Today marks the 150th anniversary of Italian unification. To me who continually experiences Italy as an ancient place (I thought America was the spring chicken), this all feels very odd. But history is a mysterious and continually turning worm. And the fact is that Italy hasn’t been Italy-as-the-rest-of-us-know-it for very long. A fellow blogger explains it in user-friendly terms here, but if you are interested in a more in-depth, editorialized, psycho-historic, insider’s view, please read The Italians, specifically “Conclusion,” by Luigi Barzini. In the midst of his depressing final analysis that nothing has really changed in Italy, he writes:
“It took three generations of patriots, thinkers, dreamers, soldiers, poets, musicians, statesmen, revolutionaries, and adventurers to achieve unity in 1861. And yet, in spite of the great number of people who contributed to it, it was not won by the Italians as a whole. No rising tide of popular indignation animated the movement. The people believing in the Risorgimento, or the rebirth of their country, were the liberal and progressive minorities of the aristocracy and the enlightened bourgeoisie. The great masses, the majority of the élite and the peasants, watched the events with scepticism and diffidence.”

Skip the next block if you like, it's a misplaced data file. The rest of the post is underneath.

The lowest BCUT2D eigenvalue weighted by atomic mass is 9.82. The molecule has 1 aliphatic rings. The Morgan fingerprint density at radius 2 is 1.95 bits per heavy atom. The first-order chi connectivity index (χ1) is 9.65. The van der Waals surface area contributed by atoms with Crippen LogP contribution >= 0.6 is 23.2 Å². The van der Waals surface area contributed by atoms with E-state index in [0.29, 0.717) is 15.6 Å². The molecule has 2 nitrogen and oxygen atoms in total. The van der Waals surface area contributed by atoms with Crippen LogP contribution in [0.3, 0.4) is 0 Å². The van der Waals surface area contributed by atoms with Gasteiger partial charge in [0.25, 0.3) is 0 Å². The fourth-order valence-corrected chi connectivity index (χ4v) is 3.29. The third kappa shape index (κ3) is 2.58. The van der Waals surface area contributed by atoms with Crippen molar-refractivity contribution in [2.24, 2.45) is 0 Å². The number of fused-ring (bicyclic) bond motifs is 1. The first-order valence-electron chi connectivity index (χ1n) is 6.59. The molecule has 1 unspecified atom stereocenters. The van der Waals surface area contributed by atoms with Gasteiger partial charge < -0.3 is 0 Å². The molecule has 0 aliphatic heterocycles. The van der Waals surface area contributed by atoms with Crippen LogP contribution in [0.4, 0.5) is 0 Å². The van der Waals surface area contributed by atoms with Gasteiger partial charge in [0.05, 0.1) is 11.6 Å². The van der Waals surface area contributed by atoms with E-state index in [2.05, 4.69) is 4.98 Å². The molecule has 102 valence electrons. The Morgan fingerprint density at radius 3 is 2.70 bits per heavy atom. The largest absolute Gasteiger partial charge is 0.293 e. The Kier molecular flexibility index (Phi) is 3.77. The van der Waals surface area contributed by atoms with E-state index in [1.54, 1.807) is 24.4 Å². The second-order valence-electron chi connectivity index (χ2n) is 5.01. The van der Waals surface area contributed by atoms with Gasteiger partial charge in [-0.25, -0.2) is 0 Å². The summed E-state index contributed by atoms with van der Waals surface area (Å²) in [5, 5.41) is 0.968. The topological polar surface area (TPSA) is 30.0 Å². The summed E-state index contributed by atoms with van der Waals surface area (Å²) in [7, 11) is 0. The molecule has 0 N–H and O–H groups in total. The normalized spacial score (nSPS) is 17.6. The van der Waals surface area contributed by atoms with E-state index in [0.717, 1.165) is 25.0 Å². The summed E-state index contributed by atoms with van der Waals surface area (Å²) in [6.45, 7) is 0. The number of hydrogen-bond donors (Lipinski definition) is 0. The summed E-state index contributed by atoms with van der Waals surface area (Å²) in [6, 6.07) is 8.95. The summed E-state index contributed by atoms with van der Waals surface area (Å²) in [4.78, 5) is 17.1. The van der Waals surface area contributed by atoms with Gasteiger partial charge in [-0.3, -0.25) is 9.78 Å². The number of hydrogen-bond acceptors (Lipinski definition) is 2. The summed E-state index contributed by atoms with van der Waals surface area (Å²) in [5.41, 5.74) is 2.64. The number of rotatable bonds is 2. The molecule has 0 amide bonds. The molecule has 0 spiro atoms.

I would say the scepticism remains. People still relate to a descriptor of themselves that is more rooted in the local and the tribal. The vestiges of the kingdoms are still there on the surface of the cities, and maybe still in the hearts of the people. The elderly hang on to their dialects. They make exchanges in front of my dumb, curious glances and regard me with a mixture of sorrow, secrecy, humor and pity. “You don’t understand,” they seem to say making no effort to translate themselves into modern Italian. They refer to the words themselves but also to the whole history behind them. They are right. I don’t understand, and one book and thirteen years living here aren’t going to solve that problem. But I will keep trying. And meanwhile, history continues to turn, and for the moment, we are all in the churn together.